• Boston Mayor: As the race to become the new mayor-for-life of Boston enters its final month, we have our first general election poll. The survey, conducted by Anderson Robbins on behalf of city Councilor John Connolly, shows Connolly leading fellow Democrat and state Rep. Marty Walsh 44-32, with 22 percent undecided. It's a very good bet we'll have soon have some independent surveys to confirm whether or not Connolly really is the front-runner. (Darth Jeff)
• Brooklyn DA: Ah, a scumbag to the last. Despite repeatedly saying he would not "actively campaign" on the Republican and Conservative Party lines his historic defeat in last month's Democratic primary, Brooklyn District Attorney Charles Hynes has done an about-face and will re-launch his re-election effort against Democrat Kenneth Thompson, the man who beat him. Has the corrupt Hynes seen polling that actually shows him with a chance? Or is he just a bitter old pol who can't let go? It sure feels like the latter. With Democratic mayoral nominee Bill de Blasio, a Brooklyn native, absolutely wrecking shop at the top of the ticket, it's hard to imagine Hynes getting a lot of crossover votes. I guess we'll just have to kick him to the curb one more time.
• IA State Senate: A long-running investigation by the Iowa legislature into state Sen. Kent Sorenson's involvement with Michele Bachmann's presidential campaign has ended with a bang. Following the release of a 566-page report that concluded there was "probable cause" Sorenson violated Senate ethics rules by taking money from a Bachmann PAC, and that he may have committed a felony by denying he received such payments, Sorenson resigned his post. State and local prosecutors say they're looking into the possibility of criminal charges.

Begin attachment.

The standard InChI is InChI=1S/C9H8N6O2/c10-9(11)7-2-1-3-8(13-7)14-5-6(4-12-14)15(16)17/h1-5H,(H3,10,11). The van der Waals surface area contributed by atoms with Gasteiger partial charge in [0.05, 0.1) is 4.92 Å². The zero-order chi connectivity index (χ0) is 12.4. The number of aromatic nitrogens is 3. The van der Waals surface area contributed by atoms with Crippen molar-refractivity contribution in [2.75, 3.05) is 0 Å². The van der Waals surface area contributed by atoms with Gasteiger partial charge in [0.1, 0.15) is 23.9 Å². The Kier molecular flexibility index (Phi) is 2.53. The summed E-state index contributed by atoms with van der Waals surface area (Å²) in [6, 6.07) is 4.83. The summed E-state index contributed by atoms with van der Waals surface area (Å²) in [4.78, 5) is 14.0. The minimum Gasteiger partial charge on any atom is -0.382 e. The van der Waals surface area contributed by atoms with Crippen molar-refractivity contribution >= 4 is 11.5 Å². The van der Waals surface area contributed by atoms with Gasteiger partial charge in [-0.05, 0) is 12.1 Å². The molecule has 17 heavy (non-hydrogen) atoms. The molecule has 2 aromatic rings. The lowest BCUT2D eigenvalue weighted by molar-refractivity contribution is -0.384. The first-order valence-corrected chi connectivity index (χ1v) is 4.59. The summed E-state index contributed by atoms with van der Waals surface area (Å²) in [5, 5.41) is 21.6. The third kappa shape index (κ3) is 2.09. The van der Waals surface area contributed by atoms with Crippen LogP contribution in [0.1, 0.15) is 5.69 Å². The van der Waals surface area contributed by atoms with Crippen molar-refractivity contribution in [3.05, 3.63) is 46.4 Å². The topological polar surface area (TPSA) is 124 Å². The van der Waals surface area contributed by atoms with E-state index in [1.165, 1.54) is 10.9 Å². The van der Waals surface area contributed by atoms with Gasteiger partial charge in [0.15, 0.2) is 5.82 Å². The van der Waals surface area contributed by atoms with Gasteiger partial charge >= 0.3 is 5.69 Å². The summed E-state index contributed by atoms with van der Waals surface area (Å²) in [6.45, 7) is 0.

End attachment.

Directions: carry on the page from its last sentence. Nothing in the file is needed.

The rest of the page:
Sorenson's resignation will trigger a special election, and according to Bleeding Heartland, Gov. Terry Branstad has five days to schedule one. Whoever wins will be up for re-election next year as well. Given how toxic Sorenson had become, Democrats may have been better off facing him than someone new. But the race to replace him could be competitive, though, since according to Daily Kos Elections' calculations, Sorenson's 13th District went narrowly for Mitt Romney, 51-47.